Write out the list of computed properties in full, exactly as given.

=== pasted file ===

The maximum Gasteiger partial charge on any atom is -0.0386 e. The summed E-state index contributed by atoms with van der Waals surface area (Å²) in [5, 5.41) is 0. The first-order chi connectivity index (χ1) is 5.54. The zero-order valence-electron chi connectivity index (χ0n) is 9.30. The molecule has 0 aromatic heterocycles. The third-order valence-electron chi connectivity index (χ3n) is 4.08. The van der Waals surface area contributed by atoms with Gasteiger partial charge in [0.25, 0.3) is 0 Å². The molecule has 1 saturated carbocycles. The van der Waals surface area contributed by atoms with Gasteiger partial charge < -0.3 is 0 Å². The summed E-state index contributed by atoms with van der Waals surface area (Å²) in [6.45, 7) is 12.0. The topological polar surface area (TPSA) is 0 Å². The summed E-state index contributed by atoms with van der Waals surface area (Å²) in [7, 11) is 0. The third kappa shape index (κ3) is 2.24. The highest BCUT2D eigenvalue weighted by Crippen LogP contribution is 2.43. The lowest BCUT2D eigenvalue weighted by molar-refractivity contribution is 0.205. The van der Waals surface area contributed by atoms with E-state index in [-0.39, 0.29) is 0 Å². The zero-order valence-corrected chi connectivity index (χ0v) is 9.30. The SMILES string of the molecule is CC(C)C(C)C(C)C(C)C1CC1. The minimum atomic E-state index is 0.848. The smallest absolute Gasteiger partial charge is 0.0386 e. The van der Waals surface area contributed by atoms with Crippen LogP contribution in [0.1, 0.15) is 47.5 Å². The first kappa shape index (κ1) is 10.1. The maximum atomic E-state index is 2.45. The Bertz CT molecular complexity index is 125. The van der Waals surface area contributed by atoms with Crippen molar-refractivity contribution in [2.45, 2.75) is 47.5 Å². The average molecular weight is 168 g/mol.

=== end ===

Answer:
The maximum Gasteiger partial charge on any atom is -0.0386 e. The summed E-state index contributed by atoms with van der Waals surface area (Å²) in [5, 5.41) is 0. The first-order chi connectivity index (χ1) is 5.54. The zero-order valence-electron chi connectivity index (χ0n) is 9.30. The molecule has 0 aromatic heterocycles. The third-order valence-electron chi connectivity index (χ3n) is 4.08. The van der Waals surface area contributed by atoms with Gasteiger partial charge in [0.25, 0.3) is 0 Å². The molecule has 1 saturated carbocycles. The van der Waals surface area contributed by atoms with Gasteiger partial charge < -0.3 is 0 Å². The summed E-state index contributed by atoms with van der Waals surface area (Å²) in [6.45, 7) is 12.0. The topological polar surface area (TPSA) is 0 Å². The summed E-state index contributed by atoms with van der Waals surface area (Å²) in [7, 11) is 0. The third kappa shape index (κ3) is 2.24. The highest BCUT2D eigenvalue weighted by Crippen LogP contribution is 2.43. The lowest BCUT2D eigenvalue weighted by molar-refractivity contribution is 0.205. The van der Waals surface area contributed by atoms with E-state index in [-0.39, 0.29) is 0 Å². The zero-order valence-corrected chi connectivity index (χ0v) is 9.30. The SMILES string of the molecule is CC(C)C(C)C(C)C(C)C1CC1. The minimum atomic E-state index is 0.848. The smallest absolute Gasteiger partial charge is 0.0386 e. The van der Waals surface area contributed by atoms with Crippen LogP contribution in [0.1, 0.15) is 47.5 Å². The first kappa shape index (κ1) is 10.1. The maximum atomic E-state index is 2.45. The Bertz CT molecular complexity index is 125. The van der Waals surface area contributed by atoms with Crippen molar-refractivity contribution in [2.45, 2.75) is 47.5 Å². The average molecular weight is 168 g/mol.